Rhonda Cagle

The Stories We Tell

In Uncategorized on January 23, 2010 at 1:33 am

It’s strange how the lives of people I’ve never met become part of who I am. Like ghosts of past or parallel lives, they haunt my existence, piquing my curiosity about matters of ethics, morality, faith, and beauty. Sometimes they are saints who come alive through their writings; others are artists, capturing for my eyes and soul the beauty illuminated and translated through their own. Frequently, these ghosts both frustrate and inspire me, causing me to stretch to become a better version of the person I am at the moment.

For several weeks now, I’ve been thinking about one of these people – a little girl I know through Dennis. He met her in the “cafegymatorium” at one of the schools he led. The lunch lady called Dennis and asked him to come and talk to a kid who was acting “funny.” Dennis went in and saw a little girl quietly going from table to table, picking through the food left behind by the other children. “Honey, what are you doing?” Dennis asked her. Shyly, the little girl explained to Dennis that she and her brothers and sisters didn’t have enough to eat at home. She was collecting leftovers to try and find enough food to feed them some sort of dinner.

When Dennis came home from work that night, he told me this little girl’s story. He spoke of her big eyes. He was incredulous and angry that the hunger in this little girl’s stomach was eclipsing the promise of her young life. As he spoke of her, he began to weep, tears running down his cheeks. He held my hand and asked, “How is she supposed to do well in school when she doesn’t know where her next meal is coming from? How can she learn when she’s hungry?”

Dennis could not forget this young child, and it was no surprise that it was her story he told when our friends, Lisa and Vince, had us over for dinner and asked how things were going at his schools. They listened quietly – as Dennis liked to say, they listened with their hearts. And that night, the little girl’s story became part of their own.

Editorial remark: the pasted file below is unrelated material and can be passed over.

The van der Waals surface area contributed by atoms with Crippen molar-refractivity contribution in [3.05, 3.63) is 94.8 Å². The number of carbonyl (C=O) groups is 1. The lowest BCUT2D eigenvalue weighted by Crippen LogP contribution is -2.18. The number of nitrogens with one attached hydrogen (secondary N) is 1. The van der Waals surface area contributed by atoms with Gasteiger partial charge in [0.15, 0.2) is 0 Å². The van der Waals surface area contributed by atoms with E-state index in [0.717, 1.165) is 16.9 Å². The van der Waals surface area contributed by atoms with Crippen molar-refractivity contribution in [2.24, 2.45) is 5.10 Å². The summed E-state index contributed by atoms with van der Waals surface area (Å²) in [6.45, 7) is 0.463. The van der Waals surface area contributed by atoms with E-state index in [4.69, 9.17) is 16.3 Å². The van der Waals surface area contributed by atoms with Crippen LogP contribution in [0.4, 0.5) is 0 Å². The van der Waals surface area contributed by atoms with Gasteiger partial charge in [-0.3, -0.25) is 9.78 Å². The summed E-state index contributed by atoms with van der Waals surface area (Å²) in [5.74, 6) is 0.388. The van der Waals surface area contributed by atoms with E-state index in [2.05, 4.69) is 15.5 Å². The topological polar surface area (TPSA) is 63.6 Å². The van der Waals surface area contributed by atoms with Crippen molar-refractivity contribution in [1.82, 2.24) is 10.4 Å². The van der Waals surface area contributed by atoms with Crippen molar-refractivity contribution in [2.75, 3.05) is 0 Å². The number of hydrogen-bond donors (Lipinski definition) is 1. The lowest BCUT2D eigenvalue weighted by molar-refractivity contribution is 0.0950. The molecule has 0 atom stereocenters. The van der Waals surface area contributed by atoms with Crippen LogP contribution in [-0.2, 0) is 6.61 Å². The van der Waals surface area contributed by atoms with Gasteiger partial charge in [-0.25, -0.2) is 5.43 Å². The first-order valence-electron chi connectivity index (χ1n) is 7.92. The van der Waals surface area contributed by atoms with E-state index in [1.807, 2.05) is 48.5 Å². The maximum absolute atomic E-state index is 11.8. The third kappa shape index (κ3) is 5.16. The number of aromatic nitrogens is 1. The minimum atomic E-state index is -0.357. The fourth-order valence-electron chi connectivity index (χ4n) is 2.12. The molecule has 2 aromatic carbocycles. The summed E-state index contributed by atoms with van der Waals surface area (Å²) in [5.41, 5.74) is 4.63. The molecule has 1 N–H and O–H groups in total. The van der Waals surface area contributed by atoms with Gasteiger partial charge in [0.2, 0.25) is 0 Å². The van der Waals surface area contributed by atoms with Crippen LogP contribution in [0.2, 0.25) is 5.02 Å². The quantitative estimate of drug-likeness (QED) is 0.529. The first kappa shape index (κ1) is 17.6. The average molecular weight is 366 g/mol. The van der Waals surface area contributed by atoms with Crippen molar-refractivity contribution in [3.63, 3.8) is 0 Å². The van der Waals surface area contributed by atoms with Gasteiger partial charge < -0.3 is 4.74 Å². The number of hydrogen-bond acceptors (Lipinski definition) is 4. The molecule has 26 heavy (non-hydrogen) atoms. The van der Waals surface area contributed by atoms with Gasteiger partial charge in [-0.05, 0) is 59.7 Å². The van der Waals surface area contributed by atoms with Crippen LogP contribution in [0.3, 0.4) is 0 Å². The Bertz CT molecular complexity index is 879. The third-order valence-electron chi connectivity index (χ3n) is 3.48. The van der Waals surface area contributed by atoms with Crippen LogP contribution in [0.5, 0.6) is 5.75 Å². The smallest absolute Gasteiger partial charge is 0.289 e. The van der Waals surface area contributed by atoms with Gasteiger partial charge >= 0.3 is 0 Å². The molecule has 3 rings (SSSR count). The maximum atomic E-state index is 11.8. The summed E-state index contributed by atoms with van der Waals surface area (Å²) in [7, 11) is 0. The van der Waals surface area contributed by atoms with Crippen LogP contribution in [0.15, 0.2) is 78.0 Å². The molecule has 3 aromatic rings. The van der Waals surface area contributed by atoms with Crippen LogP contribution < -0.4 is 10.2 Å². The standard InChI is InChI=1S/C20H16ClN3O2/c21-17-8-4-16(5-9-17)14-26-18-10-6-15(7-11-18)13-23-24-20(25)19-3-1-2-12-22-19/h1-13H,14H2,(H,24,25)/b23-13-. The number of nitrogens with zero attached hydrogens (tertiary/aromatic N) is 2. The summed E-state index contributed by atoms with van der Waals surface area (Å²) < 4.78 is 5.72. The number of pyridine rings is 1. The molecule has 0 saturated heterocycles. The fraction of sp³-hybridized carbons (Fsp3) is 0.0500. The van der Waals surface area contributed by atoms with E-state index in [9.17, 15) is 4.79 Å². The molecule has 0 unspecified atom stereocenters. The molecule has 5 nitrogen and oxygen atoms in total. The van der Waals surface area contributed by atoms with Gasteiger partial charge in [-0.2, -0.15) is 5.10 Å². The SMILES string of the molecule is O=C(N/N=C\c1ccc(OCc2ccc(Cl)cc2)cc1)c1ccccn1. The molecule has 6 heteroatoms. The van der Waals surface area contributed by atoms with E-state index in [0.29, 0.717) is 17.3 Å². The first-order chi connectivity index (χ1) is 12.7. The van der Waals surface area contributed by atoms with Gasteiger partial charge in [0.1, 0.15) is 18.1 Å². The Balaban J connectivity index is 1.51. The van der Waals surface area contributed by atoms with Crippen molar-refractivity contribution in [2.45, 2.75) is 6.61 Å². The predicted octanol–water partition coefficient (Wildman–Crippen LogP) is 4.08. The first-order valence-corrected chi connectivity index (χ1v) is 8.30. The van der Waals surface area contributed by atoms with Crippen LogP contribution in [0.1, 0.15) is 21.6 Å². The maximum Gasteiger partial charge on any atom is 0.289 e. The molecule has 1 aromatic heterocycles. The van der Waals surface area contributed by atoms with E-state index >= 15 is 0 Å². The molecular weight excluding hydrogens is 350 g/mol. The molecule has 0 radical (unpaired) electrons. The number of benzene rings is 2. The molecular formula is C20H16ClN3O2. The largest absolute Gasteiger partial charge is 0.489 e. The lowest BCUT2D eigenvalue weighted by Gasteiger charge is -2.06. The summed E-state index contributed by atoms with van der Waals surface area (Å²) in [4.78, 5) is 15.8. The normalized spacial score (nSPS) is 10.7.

It wasn’t long after that dinner that Dennis and I learned he was fighting cancer – and three weeks later he was gone. But a few days before he died, Lisa and Vince sent Dennis an email telling him that because he had cared enough to tell her story, the little girl – and many more like her – would no longer be hungry. They had been inspired to found Kitchen on the Street, an all-volunteer agency that partners with schools to provide weekend/evening meals to children who would otherwise go hungry. Dennis cried when he learned that dozens of children were being fed each week. Today, that number has grown to more than 250 children every week being fed through Kitchen on the Street.

I never met this little girl. And for months after Dennis died, I was too overwhelmed with grief and exhaustion to care much about the efforts of the agency inspired by her story. But, like my husband, I couldn’t forget her. Still can’t. Her life… her plight… her story continues to haunt me. And now, she has become a part of who I am. This little girl, with her big eyes and heavy heart, both pleads with and demands for me to continue helping – not so much for her anymore, but for the thousands of children like her who go to bed every night with the pain of hunger gnawing in their stomachs and hearts.

This Thursday night, I’ll have the opportunity to share her story with hundreds of people who will be gathering for a jazz concert benefiting Kitchen on the Street. Hopefully through my words, they’ll see her big eyes… feel her hunger… and find her story becoming part of their own.

If you live in the Phoenix area, I invite you to join me at “Jazz Under the Stars,” a benefit concert for Kitchen on the Street. To learn more about KOS and the concert, please visit their website, http://www.KitchenOnTheStreet.org.

Originally written October 13, 2009

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